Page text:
The ETP industry has attempted to mitigate the problem posed by daily portfolio resets by offering leveraged products with monthly resets and even “extended” resets. But that still doesn’t overcome the risk that’s always inherent in leverage, or the relatively high management and financing fees associated with such products.
The Pitfalls of ETNs
Nearly all of the VIX-linked ETPs are structured in the form of ETNs. Investing Daily editors Benjamin Shepherd and Jim Fink have written extensively about some of the pitfalls associated with investing in ETNs. ETNs are actually senior unsecured debt instruments backed by the creditworthiness of the entity that issues them. Given the existential questions that arose during the downturn about the resilience of the financial sector, the failure of a financial institution is no longer an academic consideration.
In addition to the possibility that the value of an ETN could get wiped out if its issuer goes bankrupt, ETNs also face the possibility that the institution that created them could halt issuance of new shares. This problem beset VIX investors earlier this year when Credit Suisse temporarily suspended the creation of new shares in VelocityShares Daily 2x VIX Short-term ETN (NYSE: TVIX). The ETN had been colorfully dubbed “General TVIX” by traders who attempted to ride it higher when volatility peaked as Europe’s debt crisis roiled global markets last fall.
But General TVIX was ultimately a victim of its own success. Investors poured so many assets into it that its sheer size apparently ran afoul of Barclays’ internal controls. The halt in issuance created a scarcity of shares, which caused share prices to deviate significantly from their benchmark–at one point, the ETN was trading at a premium of nearly 90 percent to its net asset value–and then crashed roughly 50 percent in the two days following the limited resumption of issuance. As a result, a lot of investors got burned by the quirk of a security that had nothing to do with its actual benchmark.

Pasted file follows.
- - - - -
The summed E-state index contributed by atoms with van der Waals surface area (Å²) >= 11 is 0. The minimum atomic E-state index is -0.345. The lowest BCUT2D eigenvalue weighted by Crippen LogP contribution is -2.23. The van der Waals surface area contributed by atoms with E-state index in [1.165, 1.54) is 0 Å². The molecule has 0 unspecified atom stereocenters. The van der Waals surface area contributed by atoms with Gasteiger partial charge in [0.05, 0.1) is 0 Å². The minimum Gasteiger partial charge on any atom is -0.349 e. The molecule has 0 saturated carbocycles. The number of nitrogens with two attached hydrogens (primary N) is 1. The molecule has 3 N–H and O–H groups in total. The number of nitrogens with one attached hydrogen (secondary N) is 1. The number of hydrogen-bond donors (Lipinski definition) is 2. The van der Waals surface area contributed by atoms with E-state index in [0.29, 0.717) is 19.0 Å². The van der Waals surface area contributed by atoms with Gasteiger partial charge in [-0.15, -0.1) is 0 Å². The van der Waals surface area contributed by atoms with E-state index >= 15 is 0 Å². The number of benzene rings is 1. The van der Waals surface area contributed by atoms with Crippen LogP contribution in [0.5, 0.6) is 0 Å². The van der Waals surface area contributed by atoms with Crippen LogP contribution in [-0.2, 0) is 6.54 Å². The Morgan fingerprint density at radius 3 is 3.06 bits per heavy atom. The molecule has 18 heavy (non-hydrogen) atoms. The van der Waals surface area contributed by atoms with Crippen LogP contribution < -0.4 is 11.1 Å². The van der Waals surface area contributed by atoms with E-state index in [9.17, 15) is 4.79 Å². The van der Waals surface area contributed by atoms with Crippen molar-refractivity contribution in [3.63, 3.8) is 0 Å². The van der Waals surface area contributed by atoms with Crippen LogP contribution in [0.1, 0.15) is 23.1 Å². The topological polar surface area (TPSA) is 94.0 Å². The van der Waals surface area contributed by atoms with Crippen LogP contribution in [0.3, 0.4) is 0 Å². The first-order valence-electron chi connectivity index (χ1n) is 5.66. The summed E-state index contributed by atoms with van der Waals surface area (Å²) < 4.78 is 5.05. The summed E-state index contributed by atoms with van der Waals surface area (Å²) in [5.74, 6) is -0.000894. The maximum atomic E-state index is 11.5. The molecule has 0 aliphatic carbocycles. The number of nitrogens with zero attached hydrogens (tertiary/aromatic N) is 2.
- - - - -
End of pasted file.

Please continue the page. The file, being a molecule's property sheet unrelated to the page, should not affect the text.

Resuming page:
But even the relatively staid VXX is problematic. Because investors can’t trade directly in the VIX itself, VIX-linked ETN portfolios are typically comprised of futures. In the case of VXX, the ETN invests in “a daily rolling long position in the first- and second-month VIX futures contracts.” That means these investment vehicles will never mirror the VIX itself, but the prices of the futures derived from it.
It Takes Two Futures to Contango
More important, however, is the fact that ETNs that use futures face the problems of both contango and backwardation. Contango occurs when forward-month futures are trading at a higher price than the futures in the spot market, while backwardation is the opposite scenario.
Unfortunately for would-be VIX investors, analysts at JPMorgan determined that volatility futures have been in contango about 71 percent of the time since they began trading in 2004. Contango has eroded the value of numerous ETPs whose portfolios invest in futures. When the futures market is in contango, that means the ETN is essentially forced to sell low and buy high when it rolls contracts each month. In fact, shares of VXX have dropped 97.1 percent from the price at which they originally started trading back in 2009.
The bottom line is that VIX-linked ETPs should solely be the province of those professional traders who know how to profit from their peculiar features. Retail investors should content themselves with employing the VIX as a market indicator, not a new asset class.